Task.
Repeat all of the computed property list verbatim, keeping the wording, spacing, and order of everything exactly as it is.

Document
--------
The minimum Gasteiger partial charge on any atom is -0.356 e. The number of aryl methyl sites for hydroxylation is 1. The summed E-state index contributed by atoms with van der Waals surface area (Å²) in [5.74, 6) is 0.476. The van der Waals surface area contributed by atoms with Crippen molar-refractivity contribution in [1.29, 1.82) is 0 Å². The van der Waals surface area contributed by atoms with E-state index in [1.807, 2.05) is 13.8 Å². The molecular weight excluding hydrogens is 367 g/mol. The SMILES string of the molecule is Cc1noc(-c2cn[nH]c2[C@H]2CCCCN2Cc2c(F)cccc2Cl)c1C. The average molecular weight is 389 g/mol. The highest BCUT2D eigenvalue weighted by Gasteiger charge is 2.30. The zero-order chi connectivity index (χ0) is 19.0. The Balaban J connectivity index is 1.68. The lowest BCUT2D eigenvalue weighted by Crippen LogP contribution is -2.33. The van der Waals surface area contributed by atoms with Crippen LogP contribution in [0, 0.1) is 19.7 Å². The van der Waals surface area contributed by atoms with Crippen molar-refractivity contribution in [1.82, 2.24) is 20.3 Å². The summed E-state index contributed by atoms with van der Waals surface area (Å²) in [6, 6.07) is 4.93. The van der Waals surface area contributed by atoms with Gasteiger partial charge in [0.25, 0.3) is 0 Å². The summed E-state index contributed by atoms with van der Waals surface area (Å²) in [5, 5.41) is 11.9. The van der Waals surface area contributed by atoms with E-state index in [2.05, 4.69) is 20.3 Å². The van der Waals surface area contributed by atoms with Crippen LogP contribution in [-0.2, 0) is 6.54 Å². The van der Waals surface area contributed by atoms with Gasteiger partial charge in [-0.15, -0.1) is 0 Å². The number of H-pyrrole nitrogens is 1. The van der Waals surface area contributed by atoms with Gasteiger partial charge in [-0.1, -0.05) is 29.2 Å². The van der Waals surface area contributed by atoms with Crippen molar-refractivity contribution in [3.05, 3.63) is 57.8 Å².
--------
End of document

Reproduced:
The minimum Gasteiger partial charge on any atom is -0.356 e. The number of aryl methyl sites for hydroxylation is 1. The summed E-state index contributed by atoms with van der Waals surface area (Å²) in [5.74, 6) is 0.476. The van der Waals surface area contributed by atoms with Crippen molar-refractivity contribution in [1.29, 1.82) is 0 Å². The van der Waals surface area contributed by atoms with E-state index in [1.807, 2.05) is 13.8 Å². The molecular weight excluding hydrogens is 367 g/mol. The SMILES string of the molecule is Cc1noc(-c2cn[nH]c2[C@H]2CCCCN2Cc2c(F)cccc2Cl)c1C. The average molecular weight is 389 g/mol. The highest BCUT2D eigenvalue weighted by Gasteiger charge is 2.30. The zero-order chi connectivity index (χ0) is 19.0. The Balaban J connectivity index is 1.68. The lowest BCUT2D eigenvalue weighted by Crippen LogP contribution is -2.33. The van der Waals surface area contributed by atoms with Crippen LogP contribution in [0, 0.1) is 19.7 Å². The van der Waals surface area contributed by atoms with Crippen molar-refractivity contribution in [1.82, 2.24) is 20.3 Å². The summed E-state index contributed by atoms with van der Waals surface area (Å²) in [6, 6.07) is 4.93. The van der Waals surface area contributed by atoms with Gasteiger partial charge in [0.25, 0.3) is 0 Å². The summed E-state index contributed by atoms with van der Waals surface area (Å²) in [5, 5.41) is 11.9. The van der Waals surface area contributed by atoms with E-state index in [2.05, 4.69) is 20.3 Å². The van der Waals surface area contributed by atoms with Crippen LogP contribution in [-0.2, 0) is 6.54 Å². The van der Waals surface area contributed by atoms with Gasteiger partial charge in [-0.15, -0.1) is 0 Å². The number of H-pyrrole nitrogens is 1. The van der Waals surface area contributed by atoms with Gasteiger partial charge in [-0.1, -0.05) is 29.2 Å². The van der Waals surface area contributed by atoms with Crippen molar-refractivity contribution in [3.05, 3.63) is 57.8 Å².